Science and
                                                             technology in local,
                                                             national, and global

*Reprinted with permission from the National Science Education Standards, 1996

                                                                 2001 Mississippi Science Framework

Course: Science Skills and Reasoning

Comp.    Obj.                    Suggested                               Suggested
                             Teaching Strategies                        Assessment

  1       a     • Review safety rules with students; watch lab    • Signed contracts
                  safety video and complete safety contracts.

                • Prepare a drawing or skit to demonstrate a      • Oral or Written
                  safety rule and/or lab procedure.                 presentation

  1       b     • Label a diagram of the microscope; student      • Performance
                  should demonstrate successful wet mount           assessment; quiz
                  slide preparation.
                                                                  • Performance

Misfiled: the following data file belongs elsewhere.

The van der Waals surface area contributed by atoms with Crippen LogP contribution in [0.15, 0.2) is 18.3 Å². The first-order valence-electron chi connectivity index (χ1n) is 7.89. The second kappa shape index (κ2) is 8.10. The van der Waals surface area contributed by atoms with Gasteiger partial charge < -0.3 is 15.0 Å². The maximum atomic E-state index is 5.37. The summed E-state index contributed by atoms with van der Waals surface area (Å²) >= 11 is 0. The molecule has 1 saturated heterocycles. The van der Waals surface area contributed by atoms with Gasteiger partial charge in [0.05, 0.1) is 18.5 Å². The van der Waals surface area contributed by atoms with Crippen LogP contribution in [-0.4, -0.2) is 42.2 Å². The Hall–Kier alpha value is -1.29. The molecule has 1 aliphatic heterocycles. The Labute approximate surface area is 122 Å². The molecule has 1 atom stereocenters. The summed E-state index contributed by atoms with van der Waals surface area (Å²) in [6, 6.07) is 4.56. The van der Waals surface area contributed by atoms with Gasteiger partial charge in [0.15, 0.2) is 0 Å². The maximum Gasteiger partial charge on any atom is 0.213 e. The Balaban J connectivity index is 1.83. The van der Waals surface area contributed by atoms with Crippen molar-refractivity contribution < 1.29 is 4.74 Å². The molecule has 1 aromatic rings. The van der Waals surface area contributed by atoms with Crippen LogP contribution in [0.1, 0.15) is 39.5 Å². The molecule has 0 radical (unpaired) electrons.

1       c     • Review laboratory equipment and uses with         assessment
                  students; set up lab practical or                 checklist
                  measurement where they must individually
                  demonstrate proper use.

  2       d     • Let students design and carry out original      • Rubric and checklist
                  experiments using seeds, plants, simple
                  animals, etc. Also give student experiment
                  scenarios and let them pick out variables,
                  controls, write hypothesis, etc.
  2       e     • Let students measure pH of household            • Report and chart
                  substances using pH paper and identify
                  each substance as an acid or a base.
  3      a,d    • Let students collect data from experiments,     • Rubric and checklist
                  summarize and graph the data, and make a        • Graded test
                  presentation to the class.
  3       c
                • Students can interpret graphs from current      • Student Work
                  scientific journals, magazines, and/or
  4       b
                • Let students draw or build models of each       • Student Product
                  type of bond.
  4       f
                • Run chemical tests identifying organic          • Report and chart
  5     a,b,c
                • Make a labeled drawing of different types of    • Rubric and report
  5       c
                • Write analogies comparing cellular              • Rubric
                  organelle functions to household items.
  5       d
                • Design an experiment to observe                 • Oral and written
                  differences in cells of each part of an           report